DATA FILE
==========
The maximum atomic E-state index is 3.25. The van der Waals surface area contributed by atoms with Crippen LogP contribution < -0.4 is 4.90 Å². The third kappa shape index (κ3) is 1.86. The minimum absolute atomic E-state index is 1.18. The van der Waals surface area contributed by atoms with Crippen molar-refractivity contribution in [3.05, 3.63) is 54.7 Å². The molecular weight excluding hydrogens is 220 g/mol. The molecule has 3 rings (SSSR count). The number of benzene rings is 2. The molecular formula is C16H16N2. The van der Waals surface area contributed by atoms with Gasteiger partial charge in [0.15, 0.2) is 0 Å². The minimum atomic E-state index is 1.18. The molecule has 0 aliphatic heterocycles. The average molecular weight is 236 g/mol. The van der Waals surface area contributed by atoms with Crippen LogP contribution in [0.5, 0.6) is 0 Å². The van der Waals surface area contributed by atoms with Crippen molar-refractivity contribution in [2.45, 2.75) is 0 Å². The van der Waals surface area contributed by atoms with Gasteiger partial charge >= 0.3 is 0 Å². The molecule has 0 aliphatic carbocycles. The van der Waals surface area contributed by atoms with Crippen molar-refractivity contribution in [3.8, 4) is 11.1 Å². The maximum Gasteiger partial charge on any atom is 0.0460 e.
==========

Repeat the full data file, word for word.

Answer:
The maximum atomic E-state index is 3.25. The van der Waals surface area contributed by atoms with Crippen LogP contribution < -0.4 is 4.90 Å². The third kappa shape index (κ3) is 1.86. The minimum absolute atomic E-state index is 1.18. The van der Waals surface area contributed by atoms with Crippen molar-refractivity contribution in [3.05, 3.63) is 54.7 Å². The molecular weight excluding hydrogens is 220 g/mol. The molecule has 3 rings (SSSR count). The number of benzene rings is 2. The molecular formula is C16H16N2. The van der Waals surface area contributed by atoms with Gasteiger partial charge in [0.15, 0.2) is 0 Å². The minimum atomic E-state index is 1.18. The molecule has 0 aliphatic heterocycles. The average molecular weight is 236 g/mol. The van der Waals surface area contributed by atoms with Crippen LogP contribution in [0.5, 0.6) is 0 Å². The van der Waals surface area contributed by atoms with Crippen molar-refractivity contribution in [2.45, 2.75) is 0 Å². The van der Waals surface area contributed by atoms with Gasteiger partial charge >= 0.3 is 0 Å². The molecule has 0 aliphatic carbocycles. The van der Waals surface area contributed by atoms with Crippen molar-refractivity contribution in [3.8, 4) is 11.1 Å². The maximum Gasteiger partial charge on any atom is 0.0460 e.